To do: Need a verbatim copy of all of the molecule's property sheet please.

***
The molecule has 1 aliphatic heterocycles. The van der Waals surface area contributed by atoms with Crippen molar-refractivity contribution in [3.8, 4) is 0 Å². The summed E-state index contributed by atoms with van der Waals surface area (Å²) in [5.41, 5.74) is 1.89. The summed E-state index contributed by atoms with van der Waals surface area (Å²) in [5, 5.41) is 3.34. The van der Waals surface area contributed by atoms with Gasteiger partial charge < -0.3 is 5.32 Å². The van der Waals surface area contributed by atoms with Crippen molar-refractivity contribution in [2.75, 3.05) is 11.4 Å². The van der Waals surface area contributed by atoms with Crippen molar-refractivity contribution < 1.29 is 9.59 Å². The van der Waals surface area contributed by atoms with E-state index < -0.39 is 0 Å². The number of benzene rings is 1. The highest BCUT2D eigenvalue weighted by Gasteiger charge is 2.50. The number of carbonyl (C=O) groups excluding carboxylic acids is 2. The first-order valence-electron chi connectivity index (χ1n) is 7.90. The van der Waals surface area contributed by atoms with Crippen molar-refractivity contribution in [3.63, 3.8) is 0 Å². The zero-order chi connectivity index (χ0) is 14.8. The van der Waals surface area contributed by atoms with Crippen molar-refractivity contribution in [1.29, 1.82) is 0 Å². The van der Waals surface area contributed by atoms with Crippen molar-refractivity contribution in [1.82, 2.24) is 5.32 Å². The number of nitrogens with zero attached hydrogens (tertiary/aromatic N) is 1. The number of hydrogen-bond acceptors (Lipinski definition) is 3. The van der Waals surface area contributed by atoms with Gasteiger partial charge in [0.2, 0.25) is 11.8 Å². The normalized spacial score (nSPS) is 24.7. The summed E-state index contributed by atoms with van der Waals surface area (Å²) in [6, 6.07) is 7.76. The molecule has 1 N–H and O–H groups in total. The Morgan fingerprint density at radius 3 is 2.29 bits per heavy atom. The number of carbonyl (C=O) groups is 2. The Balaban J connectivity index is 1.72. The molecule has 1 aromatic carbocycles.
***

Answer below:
The molecule has 1 aliphatic heterocycles. The van der Waals surface area contributed by atoms with Crippen molar-refractivity contribution in [3.8, 4) is 0 Å². The summed E-state index contributed by atoms with van der Waals surface area (Å²) in [5.41, 5.74) is 1.89. The summed E-state index contributed by atoms with van der Waals surface area (Å²) in [5, 5.41) is 3.34. The van der Waals surface area contributed by atoms with Gasteiger partial charge < -0.3 is 5.32 Å². The van der Waals surface area contributed by atoms with Crippen molar-refractivity contribution in [2.75, 3.05) is 11.4 Å². The van der Waals surface area contributed by atoms with Crippen molar-refractivity contribution < 1.29 is 9.59 Å². The van der Waals surface area contributed by atoms with E-state index < -0.39 is 0 Å². The number of benzene rings is 1. The highest BCUT2D eigenvalue weighted by Gasteiger charge is 2.50. The number of carbonyl (C=O) groups excluding carboxylic acids is 2. The first-order valence-electron chi connectivity index (χ1n) is 7.90. The van der Waals surface area contributed by atoms with Crippen molar-refractivity contribution in [3.63, 3.8) is 0 Å². The zero-order chi connectivity index (χ0) is 14.8. The van der Waals surface area contributed by atoms with Crippen molar-refractivity contribution in [1.29, 1.82) is 0 Å². The van der Waals surface area contributed by atoms with Crippen molar-refractivity contribution in [1.82, 2.24) is 5.32 Å². The number of nitrogens with zero attached hydrogens (tertiary/aromatic N) is 1. The number of hydrogen-bond acceptors (Lipinski definition) is 3. The van der Waals surface area contributed by atoms with Gasteiger partial charge in [0.2, 0.25) is 11.8 Å². The normalized spacial score (nSPS) is 24.7. The summed E-state index contributed by atoms with van der Waals surface area (Å²) in [6, 6.07) is 7.76. The molecule has 1 N–H and O–H groups in total. The Morgan fingerprint density at radius 3 is 2.29 bits per heavy atom. The number of carbonyl (C=O) groups is 2. The Balaban J connectivity index is 1.72. The molecule has 1 aromatic carbocycles.